We all know the story: Frankenstein, a young Swiss medical student and researcher, stitches together a bunch of corpses and somehow creates a living being. Overcome with horror at what he has done, he flees the room, and (hilariously) just goes off and has dinner with a friend hoping the creature will be gone when he returns, which it is. Problem solved! Except when it turns up again and begins to murder his family, having found that it is loathed by mankind for its ugliness. Confronting Frankenstein while he is hiking on a glacier (incidentally, you can tell Shelley wrote this while on holiday in the Alps), the monster – who has done a remarkable job of teaching himself French by eavesdropping on some peasants, and now speaks like he was educated at Harvard – gives Frankenstein a terrible ultimatum. Gripped by loneliness and spurned by humanity, he demands his creator make him a female companion.

The underlying story is good. It’s easy to see why Frankenstein is a classic. The young and naive protagonist plays God and unleashes a horror on the world, which he first attempts to hide from before realising he must pursue and destroy it. It’s the original cautionary tale and a theme which has since reoccurred many times in fictin – I was particularly reminded of A Wizard of Earthsea and Jonathon Strange & Mr Norrell. And it’s supported by strong, timeless themes: hubris, compassion, hatred of ugliness, cruelty begetting cruelty.

The problem with it from a modern reader’s standpoint is the same as any other 19th century novel, which is that it’s far too long-winded, wordy and descriptive. The majority of the book is given over to Frankenstein’s accounting of his mental anguish as he faints, trembles and shrieks his way through the consequences of his actions. If one were to take this novel again and write it in the modern day, it could probably be squeezed down into about 60 pages. Frankenstein is a classic of literature and has a pretty good story lurking beneath its waffling prose, but I can’t recommend it as a good book – I only found it interesting in its capacity as a historically significant novel. ( )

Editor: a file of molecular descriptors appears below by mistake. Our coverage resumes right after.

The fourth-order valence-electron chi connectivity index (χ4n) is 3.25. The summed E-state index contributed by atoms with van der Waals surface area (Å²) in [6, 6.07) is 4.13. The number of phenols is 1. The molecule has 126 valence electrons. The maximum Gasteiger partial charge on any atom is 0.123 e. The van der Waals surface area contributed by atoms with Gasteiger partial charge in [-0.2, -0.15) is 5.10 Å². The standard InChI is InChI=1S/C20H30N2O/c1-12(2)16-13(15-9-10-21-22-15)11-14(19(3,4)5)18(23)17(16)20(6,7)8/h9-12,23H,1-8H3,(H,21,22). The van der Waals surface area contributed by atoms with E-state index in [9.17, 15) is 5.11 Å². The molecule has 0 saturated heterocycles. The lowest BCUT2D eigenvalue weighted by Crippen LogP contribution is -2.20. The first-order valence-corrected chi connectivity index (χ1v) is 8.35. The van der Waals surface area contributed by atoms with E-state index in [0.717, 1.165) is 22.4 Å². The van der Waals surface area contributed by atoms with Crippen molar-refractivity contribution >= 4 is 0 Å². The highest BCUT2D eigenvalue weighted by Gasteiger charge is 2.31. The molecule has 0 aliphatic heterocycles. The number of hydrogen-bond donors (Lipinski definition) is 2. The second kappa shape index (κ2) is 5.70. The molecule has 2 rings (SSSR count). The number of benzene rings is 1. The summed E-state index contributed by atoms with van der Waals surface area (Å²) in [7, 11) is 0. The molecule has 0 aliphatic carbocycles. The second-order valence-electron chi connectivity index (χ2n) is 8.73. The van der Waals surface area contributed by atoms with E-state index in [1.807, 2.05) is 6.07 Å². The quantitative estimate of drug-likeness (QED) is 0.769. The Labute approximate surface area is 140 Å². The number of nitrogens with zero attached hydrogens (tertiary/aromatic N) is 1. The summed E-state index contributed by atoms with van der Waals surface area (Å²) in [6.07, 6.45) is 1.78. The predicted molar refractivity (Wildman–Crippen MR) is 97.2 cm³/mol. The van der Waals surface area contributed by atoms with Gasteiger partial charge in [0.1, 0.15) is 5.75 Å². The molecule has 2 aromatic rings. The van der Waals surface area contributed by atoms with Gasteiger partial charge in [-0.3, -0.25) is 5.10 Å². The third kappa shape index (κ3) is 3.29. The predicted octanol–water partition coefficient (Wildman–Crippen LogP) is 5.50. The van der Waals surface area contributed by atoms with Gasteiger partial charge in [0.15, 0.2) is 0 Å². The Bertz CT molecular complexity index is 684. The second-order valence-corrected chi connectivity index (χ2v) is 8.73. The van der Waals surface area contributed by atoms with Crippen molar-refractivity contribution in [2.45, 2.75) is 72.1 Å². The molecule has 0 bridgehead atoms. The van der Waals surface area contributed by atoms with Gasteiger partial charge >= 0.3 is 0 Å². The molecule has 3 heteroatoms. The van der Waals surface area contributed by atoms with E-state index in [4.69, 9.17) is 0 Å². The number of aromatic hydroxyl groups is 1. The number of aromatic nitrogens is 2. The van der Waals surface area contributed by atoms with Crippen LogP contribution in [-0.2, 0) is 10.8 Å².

edgeworth | Jun 30, 2014 |
I loved the monster and his humanity, in some ways he seemed more human than the other characters. The characters were all distinct, and I loved seeing the different views they held of one another. And I was glad to see the ending left open enough from readers to make their own judgments. ( )
  LaPhenix | Jun 27, 2014 |
Showing 1-5 of 358 (next | show all)
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» Add other authors (315 possible)

Author nameRoleType of authorWork?Status
Shelley, MaryAuthorprimary authorall editionsconfirmed
Bloom, HaroldAfterwordsecondary authorsome editionsconfirmed
Brockway, HarryIllustratorsecondary authorsome editionsconfirmed
Casaletto, TomNarratorsecondary authorsome editionsconfirmed
Couturiau, PaulTranslatorsecondary authorsome editionsconfirmed
Deaver, JefferyIntroductionsecondary authorsome editionsconfirmed
Guidall, GeorgeNarratorsecondary authorsome editionsconfirmed
Hindle, MauriceIntroductionsecondary authorsome editionsconfirmed
Hunter, J. PaulEditorsecondary authorsome editionsconfirmed
Johnson, DianeIntroductionsecondary authorsome editionsconfirmed
Karbiener, KarenIntroductionsecondary authorsome editionsconfirmed
King, StephenIntroductionsecondary authorsome editionsconfirmed
Miller, Walter JamesForewordsecondary authorsome editionsconfirmed
Moser, BarryIllustratorsecondary authorsome editionsconfirmed
Ruiz, AristedesCover artistsecondary authorsome editionsconfirmed
Seymour, MirandaIntroductionsecondary authorsome editionsconfirmed
Vance, SimonNarratorsecondary authorsome editionsconfirmed
Ward, LyndIllustratorsecondary authorsome editionsconfirmed
Weiss, JimNarratorsecondary authorsome editionsconfirmed
Wrightson, BernieIllustratorsecondary authorsome editionsconfirmed

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Did I request thee, Maker, from my clay
To mould me man? Did I solicit thee
From darkness to promote me?